This election cycle, Democratic contenders are spotlighting the need for affordable child care in the United States, an issue they warn is increasingly urgent as families grapple with burdensome costs.
The average annual price of daycare for infants, which varies dramatically across the country, is now higher than that of a year of public college in two-thirds of states. Parents can expect to pay $16,500 in Massachusetts, $11,628 in California and $12,500 in Illinois, according to Child Care Aware of America. The necessity to keep working, a reality for most parents of young kids, often makes the quality of the child care center a secondary concern, advocates say.
On Wednesday, the Center for American Progress, a popular source of policy ideas for Hillary Clinton and other Democrats, is releasing a new a policy proposal to help ease this common strain: A new “high-quality” child care tax credit, worth up to $14,000 per child.
The proposal would target low- and moderate-income families. Under the plan, the tax credit would be advanced to families on a monthly basis and paid directly to child care providers. The centers, selected by parents, would qualify for the federal money only if they met the state’s minimum quality standards.
For the poorest families -- up to those earning $32,253, or 133 percent of the poverty line, for a family of four -- the tax credit would be worth $13,340 a year, requiring a family contribution of $660, or 2 percent of income. Families of four earning $97,000, or 400 percent of the poverty line, would be eligible for a $2,360 tax credit, requiring a family contribution of $11,640, or 12 percent. The amount of the family contribution increases with income.
Parents would have to earn income to qualify. Those who are out of work may qualify for other federal subsidies, though many are stuck on financial aid waiting lists that stretch thousands of names long. Some simply don't know the help exists -- a hurdle advocates say can be cleared with more community outreach. Only 18 percent of children eligible to receive assistance under federal rules receive the vouchers, according to the Department of Human and Health Services.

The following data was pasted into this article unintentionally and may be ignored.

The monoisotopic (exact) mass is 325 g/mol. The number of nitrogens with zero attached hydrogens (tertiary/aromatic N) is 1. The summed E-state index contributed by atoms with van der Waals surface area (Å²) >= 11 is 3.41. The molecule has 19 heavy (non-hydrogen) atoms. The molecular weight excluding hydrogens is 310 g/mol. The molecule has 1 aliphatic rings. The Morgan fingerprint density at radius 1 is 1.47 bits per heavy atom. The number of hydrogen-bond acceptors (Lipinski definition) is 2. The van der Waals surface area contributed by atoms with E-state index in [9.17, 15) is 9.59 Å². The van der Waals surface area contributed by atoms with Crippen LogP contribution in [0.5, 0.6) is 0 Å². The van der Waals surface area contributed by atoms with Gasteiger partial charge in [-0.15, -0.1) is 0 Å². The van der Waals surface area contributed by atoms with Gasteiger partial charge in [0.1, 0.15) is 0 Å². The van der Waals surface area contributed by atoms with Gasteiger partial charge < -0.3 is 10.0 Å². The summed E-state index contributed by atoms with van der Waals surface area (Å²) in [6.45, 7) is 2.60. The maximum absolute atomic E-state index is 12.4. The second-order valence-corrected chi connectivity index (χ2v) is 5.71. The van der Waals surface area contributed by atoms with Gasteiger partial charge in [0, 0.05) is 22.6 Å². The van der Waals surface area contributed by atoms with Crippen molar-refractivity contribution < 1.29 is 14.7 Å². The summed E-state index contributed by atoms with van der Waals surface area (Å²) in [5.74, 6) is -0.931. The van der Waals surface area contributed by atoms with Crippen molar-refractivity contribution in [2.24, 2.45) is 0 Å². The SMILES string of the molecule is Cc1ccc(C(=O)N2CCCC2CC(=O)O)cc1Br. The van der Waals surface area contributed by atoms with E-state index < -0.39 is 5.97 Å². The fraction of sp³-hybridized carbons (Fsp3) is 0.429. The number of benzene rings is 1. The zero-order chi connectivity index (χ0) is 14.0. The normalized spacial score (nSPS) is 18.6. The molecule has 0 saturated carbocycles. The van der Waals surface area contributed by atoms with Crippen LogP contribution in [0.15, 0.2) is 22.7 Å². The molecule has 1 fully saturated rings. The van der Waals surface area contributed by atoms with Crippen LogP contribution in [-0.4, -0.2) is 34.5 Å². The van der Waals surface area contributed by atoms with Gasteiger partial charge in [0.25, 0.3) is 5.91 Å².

"Our childcare subsidy system doesn't come anywhere near serving all the kids who need help," said Joan Entmacher, vice president for Family Economic Security at the National Women's Law Center.
The CAP authors don't specify how the program would be paid for. Restructuring the tax system and closing "wasteful loopholes," however, would help cover the costs, said Carmel Martin, CAP's executive vice president for policy.
The plan, available for any candidate’s consideration, could influence Hillary Clinton’s next move on child care. It’s a more aggressive approach than other pushes, such as attempts from liberal lawmakers to make the existing Child and Dependent Care Tax Credit refundable, meaning people with low incomes could benefit from the full value of the tax credit even if they have limited income tax due. Clinton's campaign did not respond to a request for comment.
Republicans on Capitol Hill, weary of increasing spending, have not supported similar measures.
The CAP idea is more moderate than what Clinton’s top challenger, Sen. Bernie Sanders, has pledged to do: Tax the wealthy to fund public child care. (Martin O’Malley, the former mayor of Baltimore, has also called for universal childcare but hasn’t yet voiced a way to pay for it.)
Clinton has said widening access to child care would benefit the economy.
"Another key ingredient of strong growth that often goes overlooked and undervalued: Breaking down barriers so more Americans can participate more fully in the workforce, especially women,” Clinton proclaimed in July during her first major economic speech. “We are in a global competition and we can’t afford to leave talent on the sidelines.”
The issue has never reached more prominence in the national conversation, said Neera Tanden, president of CAP and former policy director for Clinton. “The facts on the ground are getting harder and harder for parents to take,” she said. “The system we have obviously doesn’t meet the needs of children.”
The flow of cash would spark three desirable outcomes, the CAP authors said. Parents could afford daycare without worrying about their kids’ safety, providers would have a new incentive to operate at high-quality level and more quality centers would enter the market.